5. As mentioned, I’ve worked with a therapist, where we identified the very root cause of my suffering.  It’s very much linked to my overwhelming need to do everything perfectly, and I’m sure you can imagine (or have experienced) the kind of anxiety that would result (since it is, in fact, impossible).  I can attest to the greater confidence and peace that has come as I have practiced being more kind to myself and others.  Cutting myself some slack, bailing on my to-do list for something more meaningful, not comparing myself to others, avoiding assumptions and judgments, not taking offense (even when intended), and ultimately, not eating or exercising by any rules.  My recommendation to you would be to practice more self-compassion if you struggle with any sort of mental illness.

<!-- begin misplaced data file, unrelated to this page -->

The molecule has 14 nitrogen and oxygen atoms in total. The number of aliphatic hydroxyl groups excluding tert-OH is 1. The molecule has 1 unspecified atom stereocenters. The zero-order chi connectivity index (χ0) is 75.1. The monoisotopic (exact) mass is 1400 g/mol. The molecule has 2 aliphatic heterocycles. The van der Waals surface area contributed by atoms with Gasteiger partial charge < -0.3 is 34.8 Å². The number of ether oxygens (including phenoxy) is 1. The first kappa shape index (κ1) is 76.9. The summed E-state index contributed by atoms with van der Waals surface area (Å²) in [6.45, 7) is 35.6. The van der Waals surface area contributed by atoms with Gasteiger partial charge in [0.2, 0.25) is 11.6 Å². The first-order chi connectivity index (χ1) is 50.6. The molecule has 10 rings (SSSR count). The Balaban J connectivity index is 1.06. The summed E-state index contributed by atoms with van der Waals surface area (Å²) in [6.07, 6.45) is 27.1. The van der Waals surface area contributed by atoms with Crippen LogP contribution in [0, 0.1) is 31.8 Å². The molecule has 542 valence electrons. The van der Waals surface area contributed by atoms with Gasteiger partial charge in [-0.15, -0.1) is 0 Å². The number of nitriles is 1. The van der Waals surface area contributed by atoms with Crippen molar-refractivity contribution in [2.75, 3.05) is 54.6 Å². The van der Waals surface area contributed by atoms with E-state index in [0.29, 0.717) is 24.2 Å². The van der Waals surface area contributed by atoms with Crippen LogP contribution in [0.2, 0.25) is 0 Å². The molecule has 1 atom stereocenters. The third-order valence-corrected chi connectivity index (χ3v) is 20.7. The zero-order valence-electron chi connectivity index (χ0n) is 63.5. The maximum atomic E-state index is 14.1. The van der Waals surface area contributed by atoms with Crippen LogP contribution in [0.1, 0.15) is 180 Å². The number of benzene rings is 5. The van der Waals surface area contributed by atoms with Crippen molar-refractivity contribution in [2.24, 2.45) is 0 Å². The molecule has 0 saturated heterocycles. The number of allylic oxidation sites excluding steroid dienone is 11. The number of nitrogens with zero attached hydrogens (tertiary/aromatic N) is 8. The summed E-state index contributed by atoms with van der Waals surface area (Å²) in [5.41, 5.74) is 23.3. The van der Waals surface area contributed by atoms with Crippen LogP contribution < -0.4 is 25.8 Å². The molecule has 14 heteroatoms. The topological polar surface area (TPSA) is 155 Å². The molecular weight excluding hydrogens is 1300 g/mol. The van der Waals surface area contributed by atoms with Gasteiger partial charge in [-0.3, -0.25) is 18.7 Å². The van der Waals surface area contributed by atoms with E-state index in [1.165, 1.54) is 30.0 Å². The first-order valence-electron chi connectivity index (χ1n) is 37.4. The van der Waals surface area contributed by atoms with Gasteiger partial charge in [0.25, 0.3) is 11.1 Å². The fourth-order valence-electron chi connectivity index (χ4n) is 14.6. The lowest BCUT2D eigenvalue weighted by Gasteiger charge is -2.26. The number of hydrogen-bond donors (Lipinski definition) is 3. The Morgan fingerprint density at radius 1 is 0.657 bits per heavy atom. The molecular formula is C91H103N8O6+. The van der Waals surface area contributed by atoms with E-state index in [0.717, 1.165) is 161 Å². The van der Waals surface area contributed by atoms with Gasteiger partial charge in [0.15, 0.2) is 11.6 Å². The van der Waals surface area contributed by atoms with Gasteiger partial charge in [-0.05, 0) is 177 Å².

I share because some of you might find truth in what I say, and healing can happen for you as it has for me.  I do believe that none of us experience things for only our benefit and learning, but to take what we learn and share it with others.  None of us own the truth, it all comes from the same place and it’s given when we are willing to use it for the benefit of others.  So if that’s you, I sincerely hope it helps.

Emily Fonnesbeck RD, CD